Firstly, I thank you for your generous and invaluable tips and critiques, very much appreciated.From back when I was messing with pastels and wishing I could get the brilliance of a Degas. Still don't know exactly why not.
First of all, I don't think any artist ever surpassed Degas when it came to the use of pastel. I notice you used brown craft paper. That has a tooth... but it doesn't create the best color for beneath pastels. I use a very heavy grade brown paper, but I prime this with a very matte acrylic. Degas often primed his papers with red (citing the underpainting in Venetian painting) of green. This gives an even greater tooth and allows for repeated erasures. It appears your brighter areas are applied over layers of very dark green, blue, or even black. Why?
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Degas' brilliant and more saturated areas make up a much larger percentage of the overall surface area and they are clearly built up in layers. There are dark and neutral passages... but even these appear to be built up in layers of color. Contrary to the stereotype of the term "pastel colors" pastels can be the most incredibly saturated colors. One trick that Degas used was to employ steam to slightly soften the pastel... sometimes creating a pastel that was as soft as paste and could be applied in an almost impasto manner. I would play around with combinations of colors and brands (what brand(s) of pastel are you using?) to see what the results are. I'm not a pastel purist as I employ acrylic, gold leaf, color pencil, and other media... but from what I've read on Degas, he was no pastel purist either. His paintings were quite often mixed-media making use of charcoal, conte, watercolor, and gouache as well as pastel.
Hey SLG - Sorry for the late reply, I thought I had made a reply, but I never posted it apparently.I used the paper unprimed in my earlier pastel/mixed-media works. The problem was that after a number of corrections (erasure) the surface of the paper would change as the fibers broke down and this would change the appearance. I'm now running out of the paper I've been using and I am looking at a paper by Lennox that I used back in art school. An online artist friend draws very large and recommended Lennox because you can get it in rolls that are 48" or even 60" by 10 yards. I also like the way in which a reddish under-painting helps to unify the painting as a whole as it sparkles through.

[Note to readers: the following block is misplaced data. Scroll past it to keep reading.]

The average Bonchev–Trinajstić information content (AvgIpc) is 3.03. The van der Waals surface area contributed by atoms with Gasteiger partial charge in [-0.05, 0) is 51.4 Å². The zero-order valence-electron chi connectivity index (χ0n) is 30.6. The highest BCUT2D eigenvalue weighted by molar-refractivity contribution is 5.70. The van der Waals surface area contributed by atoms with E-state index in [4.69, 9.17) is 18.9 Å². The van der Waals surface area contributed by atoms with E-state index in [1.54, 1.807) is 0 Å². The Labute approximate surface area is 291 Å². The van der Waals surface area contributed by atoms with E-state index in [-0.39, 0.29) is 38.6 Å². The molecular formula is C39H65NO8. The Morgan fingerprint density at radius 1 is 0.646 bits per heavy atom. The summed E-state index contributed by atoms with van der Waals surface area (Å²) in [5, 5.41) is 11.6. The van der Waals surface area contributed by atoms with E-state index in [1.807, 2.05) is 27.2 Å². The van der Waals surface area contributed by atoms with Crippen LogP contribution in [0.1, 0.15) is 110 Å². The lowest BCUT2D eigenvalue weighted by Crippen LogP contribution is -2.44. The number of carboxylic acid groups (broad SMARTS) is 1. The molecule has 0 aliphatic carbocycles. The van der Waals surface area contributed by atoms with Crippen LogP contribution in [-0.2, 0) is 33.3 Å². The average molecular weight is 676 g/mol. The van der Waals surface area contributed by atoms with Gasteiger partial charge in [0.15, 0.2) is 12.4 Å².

“It appears your brighter areas are applied over layers of very dark green, blue, or even black. Why?”
I thought the pastels were so opaque that it wouldn’t make any difference what was underneath. That is why I asked you before about how you erase mistakes, as I was just getting a mess and loosing what little tooth there was on the ungessoed paper.
Well... pastels are opaque just as oil paints or acrylics are opaque. If you have a base color that is very dark (and especially black) it can take a good number of layers to really cover. And You also have the problem of the top layer sinking into the black. Whenever I make the decision to change colors from a very dark or black to something brighter I will paint over the area with a reddish-brown layer of acrylic or two.
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I do build up layers from dark to light... but I never start a passage too dark.
I'm not familiar with Mungyo but the price suggests it's something like the first pastels I used. Then again... the brand seems to have a spectrum of quality and hardness. Rembrandt are fine medium-hard pastels. I would say they are my "go-to" brand for 80% of the surface. For fine details, I use Prismacolor NuPastel. Sennelier is a soft pastel with incredibly saturated colors. I use it just as aa used real cadmiums when I was painting in oils... for the final layer. When I first tried Sennelier I bought two sticks as they were price at over $6 each. Using them I was immediately sold. I built up my collection of colors over time. I have them organized in cases by the hues: reds, blues, greens, etc...